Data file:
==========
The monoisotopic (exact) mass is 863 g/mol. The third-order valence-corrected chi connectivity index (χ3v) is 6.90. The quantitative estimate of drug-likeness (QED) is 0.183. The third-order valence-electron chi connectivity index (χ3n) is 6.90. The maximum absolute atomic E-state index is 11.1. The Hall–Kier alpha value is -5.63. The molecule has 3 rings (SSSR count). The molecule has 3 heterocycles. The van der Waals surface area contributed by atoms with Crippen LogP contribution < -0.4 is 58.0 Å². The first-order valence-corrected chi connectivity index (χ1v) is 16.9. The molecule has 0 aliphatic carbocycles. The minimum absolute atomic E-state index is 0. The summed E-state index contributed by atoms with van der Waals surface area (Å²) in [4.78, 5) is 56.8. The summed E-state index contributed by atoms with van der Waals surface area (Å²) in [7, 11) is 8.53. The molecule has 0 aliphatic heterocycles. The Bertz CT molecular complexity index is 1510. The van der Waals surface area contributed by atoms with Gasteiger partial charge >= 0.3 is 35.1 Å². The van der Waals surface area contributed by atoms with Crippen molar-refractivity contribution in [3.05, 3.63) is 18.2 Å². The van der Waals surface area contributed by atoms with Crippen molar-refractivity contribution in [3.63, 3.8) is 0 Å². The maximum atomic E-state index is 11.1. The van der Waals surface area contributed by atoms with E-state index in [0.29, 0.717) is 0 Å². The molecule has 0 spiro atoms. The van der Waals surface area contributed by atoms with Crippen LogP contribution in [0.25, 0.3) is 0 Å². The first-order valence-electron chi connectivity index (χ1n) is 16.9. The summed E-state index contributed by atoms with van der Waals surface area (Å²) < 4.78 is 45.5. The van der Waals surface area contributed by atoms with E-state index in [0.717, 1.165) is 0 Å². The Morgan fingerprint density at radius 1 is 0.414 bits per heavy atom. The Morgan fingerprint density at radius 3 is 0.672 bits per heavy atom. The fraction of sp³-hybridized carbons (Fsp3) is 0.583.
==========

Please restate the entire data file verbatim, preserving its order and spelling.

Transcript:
The monoisotopic (exact) mass is 863 g/mol. The third-order valence-corrected chi connectivity index (χ3v) is 6.90. The quantitative estimate of drug-likeness (QED) is 0.183. The third-order valence-electron chi connectivity index (χ3n) is 6.90. The maximum absolute atomic E-state index is 11.1. The Hall–Kier alpha value is -5.63. The molecule has 3 rings (SSSR count). The molecule has 3 heterocycles. The van der Waals surface area contributed by atoms with Crippen LogP contribution < -0.4 is 58.0 Å². The first-order valence-corrected chi connectivity index (χ1v) is 16.9. The molecule has 0 aliphatic carbocycles. The minimum absolute atomic E-state index is 0. The summed E-state index contributed by atoms with van der Waals surface area (Å²) in [4.78, 5) is 56.8. The summed E-state index contributed by atoms with van der Waals surface area (Å²) in [7, 11) is 8.53. The molecule has 0 aliphatic heterocycles. The Bertz CT molecular complexity index is 1510. The van der Waals surface area contributed by atoms with Gasteiger partial charge >= 0.3 is 35.1 Å². The van der Waals surface area contributed by atoms with Crippen molar-refractivity contribution in [3.05, 3.63) is 18.2 Å². The van der Waals surface area contributed by atoms with Crippen molar-refractivity contribution in [3.63, 3.8) is 0 Å². The maximum atomic E-state index is 11.1. The van der Waals surface area contributed by atoms with E-state index in [0.29, 0.717) is 0 Å². The molecule has 0 spiro atoms. The van der Waals surface area contributed by atoms with Crippen LogP contribution in [0.25, 0.3) is 0 Å². The first-order valence-electron chi connectivity index (χ1n) is 16.9. The summed E-state index contributed by atoms with van der Waals surface area (Å²) < 4.78 is 45.5. The van der Waals surface area contributed by atoms with E-state index in [0.717, 1.165) is 0 Å². The Morgan fingerprint density at radius 1 is 0.414 bits per heavy atom. The Morgan fingerprint density at radius 3 is 0.672 bits per heavy atom. The fraction of sp³-hybridized carbons (Fsp3) is 0.583.